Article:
DevOps, cloud, and that pesky IT/business gap

Jon Reed Profile picture for user jreed July 24, 2013
Chris Kernaghan has a passion (some would say an obsession) for re-inventing IT and closing that persistent IT-business gap. Check out his strongly-worded views on DevOps, cloud, and turning IT from cost center/sinkhole to indispensable.

Chris Kernaghan has a passion (some would say an obsession) for re-inventing IT and closing that persistent IT-business gap. A fellow SAP Mentor and Capgemini Lead Technical Architect for their UK practice, Chris is also a DevOps afficianado - a term I challenged Chris to define and justify.

This Q/A boils down a 35 minute video interview embedded at the end of this post, where I tried to scare Chris about the future of the system admin skill set in the cloud era. I wasn't successful - Chris has turned embracing change into a mantra and is doing his darndest to foster that culture around him.

Jon: What are the predicaments and opportunities for today's system administrator?

Chris: Time is a ridiculously precious commodity. We're coming out of the back of a recession. People are being asked to do more with less, and technology has moved on. We all talk about consumerization of IT - the time to value of tools and apps as you get closer to the consumer needs to be shorter.

Jon: Are you and your system admin brothers and sisters deeply threatened by the cloud - or is cloud an opportunity to reinvent and do your job better?

Chris: I think cloud is a way to actually reinvent and do your job better. There are obviously going to be people in the on‑premise world who are saying, ‘Oh my god. They're going to take the CRM system off me and stick it up in Salesforce.’ But then you realize it still needs an integration platform; we still need to report off of it. Cloud just becomes a different way of provisioning and getting things done.

Jon:  When the HANA Enterprise Cloud was announced, I heard some system admins say, ‘This is going to take my job away.’ I thought Ethan Jewett made a really important point:  you should welcome a challenge to these commodity skills because it's a chance to redefine in a way that's more business relevant.

Chris: In the DevOps world, we have this concept: ‘There is a gap between the application and the infrastructure and the person who succeeds the best is the one that actually bridges all of those gaps.’ You can talk code to a developer or actually do the initial debugging on an application. You can speak to a network person or the SAN infrastructure person. Having this broad range of skills as a facilitator makes your life more interesting, because literally it can now be something different every day.

Within the cloud world, that doesn't actually change. If you stick your applications into the HANA Enterprise Cloud, your administrators and your developers are going to have to become a lot closer together and speak the same language.

Jon: Define DevOps in a way that someone like me can understand it, and then tell me why it's important.

Chris: DevOps is a portmanteau of ‘developer’ and ‘operations’. It is a philosophy that is built on the agile principles. Agile was traditionally was about project management. We want to apply it to operations, so that the business can derive the benefits of not only faster projects, but cleaner and better administration. It's about breaking down the silos that exist within IT.

Take testing and change management tools. By having administrators, developers, and business users all using the same tools, it means we create a common language. And by creating a common language, it means we can work more effectively together.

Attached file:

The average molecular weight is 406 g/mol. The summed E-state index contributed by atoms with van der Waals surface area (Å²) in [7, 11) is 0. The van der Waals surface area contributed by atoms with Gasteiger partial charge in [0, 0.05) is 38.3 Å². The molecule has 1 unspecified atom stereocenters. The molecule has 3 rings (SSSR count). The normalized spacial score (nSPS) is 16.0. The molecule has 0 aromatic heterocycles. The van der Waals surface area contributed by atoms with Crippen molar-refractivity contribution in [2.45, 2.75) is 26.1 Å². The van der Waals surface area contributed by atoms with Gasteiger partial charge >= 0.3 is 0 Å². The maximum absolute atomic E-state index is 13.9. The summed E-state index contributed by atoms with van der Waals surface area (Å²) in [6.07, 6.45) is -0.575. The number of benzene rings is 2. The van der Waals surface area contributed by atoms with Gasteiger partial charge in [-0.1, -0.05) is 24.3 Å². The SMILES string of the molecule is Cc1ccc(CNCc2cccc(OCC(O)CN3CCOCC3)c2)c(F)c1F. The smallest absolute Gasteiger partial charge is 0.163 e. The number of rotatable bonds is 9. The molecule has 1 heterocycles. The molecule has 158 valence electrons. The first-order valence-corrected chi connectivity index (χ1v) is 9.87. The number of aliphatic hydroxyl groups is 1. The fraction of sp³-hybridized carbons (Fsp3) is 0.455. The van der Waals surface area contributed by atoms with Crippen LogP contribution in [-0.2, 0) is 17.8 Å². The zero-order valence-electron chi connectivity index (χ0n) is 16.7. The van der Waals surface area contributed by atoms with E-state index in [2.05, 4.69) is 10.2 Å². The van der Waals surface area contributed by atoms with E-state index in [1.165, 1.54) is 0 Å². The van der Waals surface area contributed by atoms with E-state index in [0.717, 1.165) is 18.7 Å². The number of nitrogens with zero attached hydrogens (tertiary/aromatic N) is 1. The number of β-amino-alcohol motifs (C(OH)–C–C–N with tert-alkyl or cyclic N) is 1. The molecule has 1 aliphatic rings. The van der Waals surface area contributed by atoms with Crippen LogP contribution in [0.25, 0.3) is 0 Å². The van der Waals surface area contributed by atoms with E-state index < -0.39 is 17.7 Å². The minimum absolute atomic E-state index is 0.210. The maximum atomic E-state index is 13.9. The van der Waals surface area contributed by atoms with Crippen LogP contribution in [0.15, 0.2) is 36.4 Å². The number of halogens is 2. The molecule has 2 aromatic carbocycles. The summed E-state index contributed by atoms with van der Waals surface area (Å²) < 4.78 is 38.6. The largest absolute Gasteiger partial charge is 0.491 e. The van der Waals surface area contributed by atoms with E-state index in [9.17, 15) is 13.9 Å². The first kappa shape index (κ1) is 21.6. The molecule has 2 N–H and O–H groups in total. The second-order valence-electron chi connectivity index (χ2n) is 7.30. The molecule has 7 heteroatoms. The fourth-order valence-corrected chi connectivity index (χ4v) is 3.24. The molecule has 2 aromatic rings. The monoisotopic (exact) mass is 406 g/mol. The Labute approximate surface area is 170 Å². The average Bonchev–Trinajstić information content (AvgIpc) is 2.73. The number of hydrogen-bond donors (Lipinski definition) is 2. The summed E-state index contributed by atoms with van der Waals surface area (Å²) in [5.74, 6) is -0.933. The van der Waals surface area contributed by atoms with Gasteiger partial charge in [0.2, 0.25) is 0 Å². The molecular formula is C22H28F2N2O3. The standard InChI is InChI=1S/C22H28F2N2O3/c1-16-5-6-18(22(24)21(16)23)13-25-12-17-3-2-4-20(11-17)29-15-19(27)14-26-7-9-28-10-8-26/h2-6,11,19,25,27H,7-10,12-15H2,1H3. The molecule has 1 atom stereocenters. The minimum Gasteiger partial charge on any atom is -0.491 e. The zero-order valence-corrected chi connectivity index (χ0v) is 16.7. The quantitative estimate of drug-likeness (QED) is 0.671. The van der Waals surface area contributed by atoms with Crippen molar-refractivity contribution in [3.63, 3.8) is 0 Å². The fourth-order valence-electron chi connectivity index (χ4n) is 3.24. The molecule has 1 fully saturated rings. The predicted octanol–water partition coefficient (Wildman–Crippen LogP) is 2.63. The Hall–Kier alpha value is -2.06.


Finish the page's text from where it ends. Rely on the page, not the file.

Jon: Have you seen customers adopt this successfully?

Chris: It's a difficult one. DevOps is a journey, not a destination. It's not an org. It's not a deliverable. In the wider world, there are lots of companies doing this. Amazon, Facebook, Google - they all do DevOps. I've had two major oil companies come to me and say, ‘We'd really like to have DevOps processes, when you come and show us how to do it.? People are definitely waking up to it within the enterprise market.

Jon: When I hear you talk about DevOps, I envision a dialogue between admins and developers, a healthy blurring of the lines where developers aren't going away for six months and coming back with something that may not be relevant. But I didn't hear much talk about the business. Does the business fit into DevOps?

Chris: It comes down to your common language. Yes, a lot of that language will be within IT, but ultimately we are servicing users and user requests. The interaction with the business is absolutely critical. Because DevOps is built on the foundations of agile, the concept of strong feedback loops, of critique by the business of every option, is central to what DevOps actually is.

What you do is you organize your work into sprints on the basis of strategy or tactical need, and you always have a customer for the output of those tasks. You have to engage with that customer on what a definition of ‘done’ is. You have to engage on what the progress of that is, and then you have to stand up and present it to your customer at the end of it.

That feedback loop into business is absolutely critical. If you've got a continuous delivery pipeline into production, you could deviate very quickly from what the strategic aims of the business are unless you speak to them on a regular basis. How you keep the alignment is constant communication.

Jon:  That also implies new approaches to testing. Instead of having large testing cycles controlled by IT, you may need to pull business in for quick bursts of testing when new bits of functionality go live, right?

Chris: I would even challenge the statement of ‘bringing business in for quick rounds of testing.’ Ideally, what you should have is an automated test path that would follow something like the 80/20 rule. You can actually do releases more frequently because you've automated it. Then you bring the business in for the 20 percent, or for as little as the 2 percent that you're actually going to change, where you have a business change or process change or workflow path. You’re saving an awful lot of testing cycles that way.